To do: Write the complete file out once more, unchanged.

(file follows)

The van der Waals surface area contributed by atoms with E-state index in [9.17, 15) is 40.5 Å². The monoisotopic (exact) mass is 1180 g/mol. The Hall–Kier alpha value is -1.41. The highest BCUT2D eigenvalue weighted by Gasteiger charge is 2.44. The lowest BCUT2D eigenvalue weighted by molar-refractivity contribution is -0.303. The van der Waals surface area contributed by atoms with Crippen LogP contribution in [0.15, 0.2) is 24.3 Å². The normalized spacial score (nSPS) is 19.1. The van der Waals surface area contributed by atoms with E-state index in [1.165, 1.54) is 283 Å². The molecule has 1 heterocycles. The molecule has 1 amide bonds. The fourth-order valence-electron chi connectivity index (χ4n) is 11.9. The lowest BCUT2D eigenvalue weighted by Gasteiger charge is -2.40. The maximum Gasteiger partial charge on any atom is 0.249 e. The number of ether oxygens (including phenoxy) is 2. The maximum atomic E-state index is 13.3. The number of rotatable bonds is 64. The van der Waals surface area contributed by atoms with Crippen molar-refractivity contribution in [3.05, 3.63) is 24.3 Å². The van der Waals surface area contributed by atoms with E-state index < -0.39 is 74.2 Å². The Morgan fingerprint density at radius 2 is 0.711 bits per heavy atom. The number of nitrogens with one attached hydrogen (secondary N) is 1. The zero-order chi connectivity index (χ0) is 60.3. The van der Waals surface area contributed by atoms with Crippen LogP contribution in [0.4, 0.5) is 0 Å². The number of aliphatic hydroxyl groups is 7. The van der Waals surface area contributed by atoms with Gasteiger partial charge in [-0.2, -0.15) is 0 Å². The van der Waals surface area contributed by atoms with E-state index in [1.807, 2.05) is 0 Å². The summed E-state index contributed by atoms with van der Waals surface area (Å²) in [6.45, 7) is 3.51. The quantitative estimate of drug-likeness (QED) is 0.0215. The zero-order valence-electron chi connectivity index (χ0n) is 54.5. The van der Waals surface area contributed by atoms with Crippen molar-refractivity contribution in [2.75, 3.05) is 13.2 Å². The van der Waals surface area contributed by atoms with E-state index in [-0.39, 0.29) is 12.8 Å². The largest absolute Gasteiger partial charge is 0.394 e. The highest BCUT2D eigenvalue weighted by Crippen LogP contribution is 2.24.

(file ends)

The van der Waals surface area contributed by atoms with E-state index in [9.17, 15) is 40.5 Å². The monoisotopic (exact) mass is 1180 g/mol. The Hall–Kier alpha value is -1.41. The highest BCUT2D eigenvalue weighted by Gasteiger charge is 2.44. The lowest BCUT2D eigenvalue weighted by molar-refractivity contribution is -0.303. The van der Waals surface area contributed by atoms with Crippen LogP contribution in [0.15, 0.2) is 24.3 Å². The normalized spacial score (nSPS) is 19.1. The van der Waals surface area contributed by atoms with E-state index in [1.165, 1.54) is 283 Å². The molecule has 1 heterocycles. The molecule has 1 amide bonds. The fourth-order valence-electron chi connectivity index (χ4n) is 11.9. The lowest BCUT2D eigenvalue weighted by Gasteiger charge is -2.40. The maximum Gasteiger partial charge on any atom is 0.249 e. The number of ether oxygens (including phenoxy) is 2. The maximum atomic E-state index is 13.3. The number of rotatable bonds is 64. The van der Waals surface area contributed by atoms with Crippen molar-refractivity contribution in [3.05, 3.63) is 24.3 Å². The van der Waals surface area contributed by atoms with E-state index < -0.39 is 74.2 Å². The Morgan fingerprint density at radius 2 is 0.711 bits per heavy atom. The number of nitrogens with one attached hydrogen (secondary N) is 1. The zero-order chi connectivity index (χ0) is 60.3. The van der Waals surface area contributed by atoms with Crippen LogP contribution in [0.4, 0.5) is 0 Å². The number of aliphatic hydroxyl groups is 7. The van der Waals surface area contributed by atoms with Gasteiger partial charge in [-0.2, -0.15) is 0 Å². The van der Waals surface area contributed by atoms with E-state index in [1.807, 2.05) is 0 Å². The summed E-state index contributed by atoms with van der Waals surface area (Å²) in [6.45, 7) is 3.51. The quantitative estimate of drug-likeness (QED) is 0.0215. The zero-order valence-electron chi connectivity index (χ0n) is 54.5. The van der Waals surface area contributed by atoms with Crippen molar-refractivity contribution in [2.75, 3.05) is 13.2 Å². The van der Waals surface area contributed by atoms with E-state index in [-0.39, 0.29) is 12.8 Å². The largest absolute Gasteiger partial charge is 0.394 e. The highest BCUT2D eigenvalue weighted by Crippen LogP contribution is 2.24.